COVID has changed the way we work, and at Q + A it was discussed whether Australia would follow the US into a “major resignation”, but as the majority of the show was about hypothetical conditions, the reality for workers with disabilities was exposed in a case that panelist Eliza Hull branded “pure discrimination”.
- Q + A paid tribute to a former audience member who passed away after a fight against dementia
- Australia was called upon to continue to improve social norms for gender equality
- Disability lawyer Eliza Hull described a case of an autistic woman who was forced to work from home discrimination
While many Australians may require more flexible work arrangements, audience member Lisa Burns expressed fears for her autistic daughter, who has been further isolated from the world due to her workplace labeling her as a health risk.
Ms. Burns told Q + A that her daughter’s employer told her she had to work from home after she fell off the chair at work as a result of a seizure.
“This has further isolated her from the world,” Burns told Q + A host David Speers.
“She no longer takes public transportation and she does not chat with her colleagues.
“She is sitting on the sofa at home and working.
“I am aware that there are many people with disabilities who have been improved by working from home [but] my question is, will the phenomenon of working from home further marginalize people with disabilities?
Speers then asked if the workplace had provided a “medical justification for this position”?
“There have been three reports from my daughter’s psychologist, and we are currently awaiting the final one and the employer will make a decision,” Burns said.
“She’s at NDIS, she’s funded to work 16 to 22 hours a week… but if she’s told she can’t work sitting on a chair, where can she work then? Where’s her future? She’s 22 . “
Disability lawyer and musician Ms Hull filed an indictment against the unnamed employer.
“I see it as discrimination,” she said.
“It’s different if we’re in lockdown and we all have to work from home, but when we all start moving back to the workforce, whether it’s for hybrid work or where we all go back, I think it would be [a] choice.
“It is not [that] all people with disabilities should work from home. “
Mrs Hull added that for many people with disabilities, the workplace is where they can make connections and join a community.
The case of working from home as an option rather than a command for people with disabilities was put forward earlier in the show by Mrs Hull when it came to her own condition of Charcot-Marie-Tooth, which causes nerve damage.
“It affects the way I walk and I get tired easily,” Mrs Hull said.
“It has been incredible to work from home, because I do not have to have the time when I commute.
“For many people with disabilities, you do not even know if you enter through the front door.
“There are a lot of barriers to getting into the workplace, so this is a really good leveling off and a great way for a lot of people with disabilities to be included in the workforce, finally.”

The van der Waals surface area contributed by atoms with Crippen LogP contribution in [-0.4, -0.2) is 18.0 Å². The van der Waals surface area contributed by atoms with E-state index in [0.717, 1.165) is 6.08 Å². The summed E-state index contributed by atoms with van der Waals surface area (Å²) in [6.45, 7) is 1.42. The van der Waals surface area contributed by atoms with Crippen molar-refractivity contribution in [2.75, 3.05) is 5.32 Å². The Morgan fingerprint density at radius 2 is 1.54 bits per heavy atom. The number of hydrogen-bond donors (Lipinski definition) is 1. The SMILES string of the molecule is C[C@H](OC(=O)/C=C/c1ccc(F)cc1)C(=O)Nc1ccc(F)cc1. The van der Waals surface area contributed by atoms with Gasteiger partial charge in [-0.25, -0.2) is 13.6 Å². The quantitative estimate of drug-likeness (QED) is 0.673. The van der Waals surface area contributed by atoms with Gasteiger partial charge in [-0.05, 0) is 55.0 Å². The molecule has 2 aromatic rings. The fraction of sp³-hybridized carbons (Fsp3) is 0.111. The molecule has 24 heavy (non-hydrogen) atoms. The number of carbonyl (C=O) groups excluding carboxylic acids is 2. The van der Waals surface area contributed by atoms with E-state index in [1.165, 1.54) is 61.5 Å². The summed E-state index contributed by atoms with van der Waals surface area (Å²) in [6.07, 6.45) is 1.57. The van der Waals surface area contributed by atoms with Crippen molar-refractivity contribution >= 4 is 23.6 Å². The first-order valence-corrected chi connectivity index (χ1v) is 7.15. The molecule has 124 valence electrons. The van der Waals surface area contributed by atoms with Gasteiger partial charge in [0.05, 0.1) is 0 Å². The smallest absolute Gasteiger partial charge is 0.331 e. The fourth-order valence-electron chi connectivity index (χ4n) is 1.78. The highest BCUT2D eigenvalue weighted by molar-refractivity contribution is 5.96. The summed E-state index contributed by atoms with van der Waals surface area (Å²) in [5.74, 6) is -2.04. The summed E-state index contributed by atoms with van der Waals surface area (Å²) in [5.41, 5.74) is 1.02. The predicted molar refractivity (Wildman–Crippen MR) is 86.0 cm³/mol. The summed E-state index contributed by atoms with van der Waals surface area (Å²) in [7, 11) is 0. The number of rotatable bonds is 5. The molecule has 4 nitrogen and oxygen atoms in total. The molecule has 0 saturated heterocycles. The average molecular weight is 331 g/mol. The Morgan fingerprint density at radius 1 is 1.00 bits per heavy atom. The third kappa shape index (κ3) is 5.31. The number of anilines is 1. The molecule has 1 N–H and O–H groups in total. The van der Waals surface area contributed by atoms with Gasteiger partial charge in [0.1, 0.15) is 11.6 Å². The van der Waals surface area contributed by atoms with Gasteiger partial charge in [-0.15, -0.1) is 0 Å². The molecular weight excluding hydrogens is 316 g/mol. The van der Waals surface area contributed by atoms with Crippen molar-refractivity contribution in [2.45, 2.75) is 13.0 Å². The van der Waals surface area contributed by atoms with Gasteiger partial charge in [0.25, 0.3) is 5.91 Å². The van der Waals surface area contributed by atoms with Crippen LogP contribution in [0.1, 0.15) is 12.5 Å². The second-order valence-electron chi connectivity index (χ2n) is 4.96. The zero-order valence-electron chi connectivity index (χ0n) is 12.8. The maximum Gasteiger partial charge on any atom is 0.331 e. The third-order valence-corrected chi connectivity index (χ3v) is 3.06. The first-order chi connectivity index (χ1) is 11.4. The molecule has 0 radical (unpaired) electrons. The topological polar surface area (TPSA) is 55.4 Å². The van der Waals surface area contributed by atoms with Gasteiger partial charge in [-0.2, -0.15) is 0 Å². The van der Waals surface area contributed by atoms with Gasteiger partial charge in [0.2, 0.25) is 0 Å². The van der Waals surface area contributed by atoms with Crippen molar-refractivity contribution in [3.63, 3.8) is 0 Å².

But Mrs Hull said there should still be a greater focus on employing more people with disabilities in the future and work on that needs to be done.
Women are ‘tired of it’
Another area of inequality that the pandemic highlighted for the panel was gender, and after author George Megalogenis raised it, health expert Jane Halton jumped on the issue.
Megalogenis said abuse survivor Grace Tame was awarded the title of Australian of the Year was a turning point for women in Australia.
“From the moment Grace Tame was named Australian of the Year, and then Brittany Higgins brought her story forward, it’s almost as if it was the collective moment when women in Australia said, ‘right, we’ve had it with you. guys’, “he said.
“COVID brought a recession and is the first since the early 60s where the majority of the jobs lost belonged to women.
“We are still missing 160,000 jobs compared to where we were in February last year, and two-thirds of those jobs belonged to women.”
He added that something “had to click” on the issue, and it triggered a passionate response from Mrs Halton to the issue of gender inequality.
“There’s not a woman I know who does not have a story and they will share that story with you if you ask them.”
She said the exaltation of Mrs Tame in particular had increased the profile of the issue of domestic violence and that it was up to society to continue to enforce better standards.
“We have to say unequivocally, ‘this is not right,'” she said.
“And it’s not okay unless someone says it’s ok.
“George is absolutely right, this has hit a chord, and it doesn’t matter if you’re talking about older women, women in the ’70s and’ 80s, they’re all talking about.
“Let’s hope the galvanizations change.”
Q + A pays tribute to former guest
Finally, Q + A took the time to pay tribute to former audience member Trevor Crosby, who died last month.
Mr. Crosby appeared in an episode of Q + A earlier this year dedicated to elderly care, in which then-host Hamish Macdonald was moved to tears.
Speers paid tribute to the same thing did Mrs. Halton, who was in nursing home care.
“I had the privilege of talking to Trevor after we finished that program,” she said.
“I went to see him and told him that my husband’s name was Trevor.
“I am so sorry to hear that he has passed away and my deepest sympathy to his family.”
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